0
We're unable to sign you in at this time. Please try again in a few minutes.
Retry
We were able to sign you in, but your subscription(s) could not be found. Please try again in a few minutes.
Retry
There may be a problem with your account. Please contact the AMA Service Center to resolve this issue.
Contact the AMA Service Center:
Telephone: 1 (800) 262-2350 or 1 (312) 670-7827  *   Email: subscriptions@jamanetwork.com
Error Message ......
Article |

The Value of Early Treatment of Deer Tick Bites for the Prevention of Lyme Disease

Fred Agre, MD; Robert Schwartz, MD
Am J Dis Child. 1993;147(9):945-947. doi:10.1001/archpedi.1993.02160330035013.
Text Size: A A A
Published online

• Objective.  —To determine if the early antibiotic treatment of deer tick bites prevented Lyme disease.

Design.  —Prospective, double-blind, placebo-controlled, antibiotic treatment.

Setting.  —Private practice in an area endemic for Lyme disease.

Study Participants.  —Patients between 3 and 19 years of age who received antibiotic treatment within 3 days following a deer tick bite.

Interventions.  —Patients received an antibiotic or placebo and were followed up for stage I and II disease. All patients had blood drawn at the time of presentation and 6 weeks later for immunofluorescent antibodies (IFA).

Measurements/Main Results.  —One patient in the placebo group developed clinical Lyme disease associated with an IFA titer of 1:32, considered weakly positive. Three other patients in the placebo group developed an IFA titer of 1:32; one had an influenzalike illness and two had no symptoms. None of the study patients developed any neurologic, cardiac, or arthritic symptoms in the 1- to 3-year follow-up.

Conclusion.  —Based on the low frequency of illness, the absence of stage II disease, and the inability to establish the efficacy of early antibiotic treatment, we suggest that physicians not routinely use prophylactic antibiotics for deer tick bites.(AJDC. 1993;147:945-947)

Topics

Sign in

Create a free personal account to sign up for alerts, share articles, and more.

Purchase Options

• Buy this article
• Subscribe to the journal

Figures

Tables

References

Correspondence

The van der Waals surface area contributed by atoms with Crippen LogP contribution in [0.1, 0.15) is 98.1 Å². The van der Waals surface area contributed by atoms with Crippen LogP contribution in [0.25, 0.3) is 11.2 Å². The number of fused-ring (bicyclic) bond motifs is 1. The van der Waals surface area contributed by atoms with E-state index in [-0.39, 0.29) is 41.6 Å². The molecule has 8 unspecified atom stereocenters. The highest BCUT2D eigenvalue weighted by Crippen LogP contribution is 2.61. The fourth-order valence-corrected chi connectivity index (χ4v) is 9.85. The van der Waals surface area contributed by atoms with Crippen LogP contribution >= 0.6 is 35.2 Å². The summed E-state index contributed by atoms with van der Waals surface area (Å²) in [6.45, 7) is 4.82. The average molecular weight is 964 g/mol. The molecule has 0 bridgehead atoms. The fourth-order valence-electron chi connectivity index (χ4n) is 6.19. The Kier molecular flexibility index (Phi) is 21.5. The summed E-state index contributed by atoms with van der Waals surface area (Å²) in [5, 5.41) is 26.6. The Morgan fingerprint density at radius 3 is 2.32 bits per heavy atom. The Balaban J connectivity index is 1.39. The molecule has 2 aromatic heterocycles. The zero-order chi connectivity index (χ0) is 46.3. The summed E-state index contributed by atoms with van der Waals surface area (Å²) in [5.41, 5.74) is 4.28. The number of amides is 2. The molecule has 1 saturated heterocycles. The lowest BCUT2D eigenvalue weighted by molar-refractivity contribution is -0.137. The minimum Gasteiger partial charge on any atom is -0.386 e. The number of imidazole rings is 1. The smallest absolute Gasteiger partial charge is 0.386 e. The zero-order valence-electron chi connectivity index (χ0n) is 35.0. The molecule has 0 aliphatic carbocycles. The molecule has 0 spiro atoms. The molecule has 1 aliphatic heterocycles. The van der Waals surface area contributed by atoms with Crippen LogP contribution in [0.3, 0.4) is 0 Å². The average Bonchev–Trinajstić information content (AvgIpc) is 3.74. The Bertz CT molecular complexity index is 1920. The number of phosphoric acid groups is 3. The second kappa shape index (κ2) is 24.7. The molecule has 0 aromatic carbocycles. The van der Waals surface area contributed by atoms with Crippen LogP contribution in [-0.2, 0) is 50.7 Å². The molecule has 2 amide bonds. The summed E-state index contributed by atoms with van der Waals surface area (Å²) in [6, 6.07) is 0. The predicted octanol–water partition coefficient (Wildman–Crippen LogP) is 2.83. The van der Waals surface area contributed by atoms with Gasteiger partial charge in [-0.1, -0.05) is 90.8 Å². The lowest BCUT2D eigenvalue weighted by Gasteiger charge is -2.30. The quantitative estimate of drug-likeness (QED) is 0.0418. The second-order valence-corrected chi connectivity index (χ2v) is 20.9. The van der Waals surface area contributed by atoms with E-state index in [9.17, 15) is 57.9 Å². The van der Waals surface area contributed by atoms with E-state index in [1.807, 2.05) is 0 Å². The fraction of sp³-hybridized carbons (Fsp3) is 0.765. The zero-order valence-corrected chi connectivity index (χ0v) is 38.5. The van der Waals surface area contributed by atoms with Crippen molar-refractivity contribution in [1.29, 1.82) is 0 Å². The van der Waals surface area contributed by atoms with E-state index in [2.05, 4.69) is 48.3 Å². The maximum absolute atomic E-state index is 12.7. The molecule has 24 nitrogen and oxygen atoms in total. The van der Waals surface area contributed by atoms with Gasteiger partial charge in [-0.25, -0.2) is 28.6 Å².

CME
Meets CME requirements for:
Browse CME for all U.S. States
Accreditation Information
The American Medical Association is accredited by the Accreditation Council for Continuing Medical Education to provide continuing medical education for physicians. The AMA designates this journal-based CME activity for a maximum of 1 AMA PRA Category 1 CreditTM per course. Physicians should claim only the credit commensurate with the extent of their participation in the activity. Physicians who complete the CME course and score at least 80% correct on the quiz are eligible for AMA PRA Category 1 CreditTM.
Note: You must get at least of the answers correct to pass this quiz.
You have not filled in all the answers to complete this quiz
The following questions were not answered:
Sorry, you have unsuccessfully completed this CME quiz with a score of
The following questions were not answered correctly:
Commitment to Change (optional):
Indicate what change(s) you will implement in your practice, if any, based on this CME course.
Your quiz results:
The filled radio buttons indicate your responses. The preferred responses are highlighted
For CME Course: A Proposed Model for Initial Assessment and Management of Acute Heart Failure Syndromes
Indicate what changes(s) you will implement in your practice, if any, based on this CME course.
Submit a Comment

Multimedia

Some tools below are only available to our subscribers or users with an online account.

Sign in

Create a free personal account to sign up for alerts, share articles, and more.

Purchase Options

• Buy this article
• Subscribe to the journal

Related Content

Customize your page view by dragging & repositioning the boxes below.

Jobs
brightcove.createExperiences();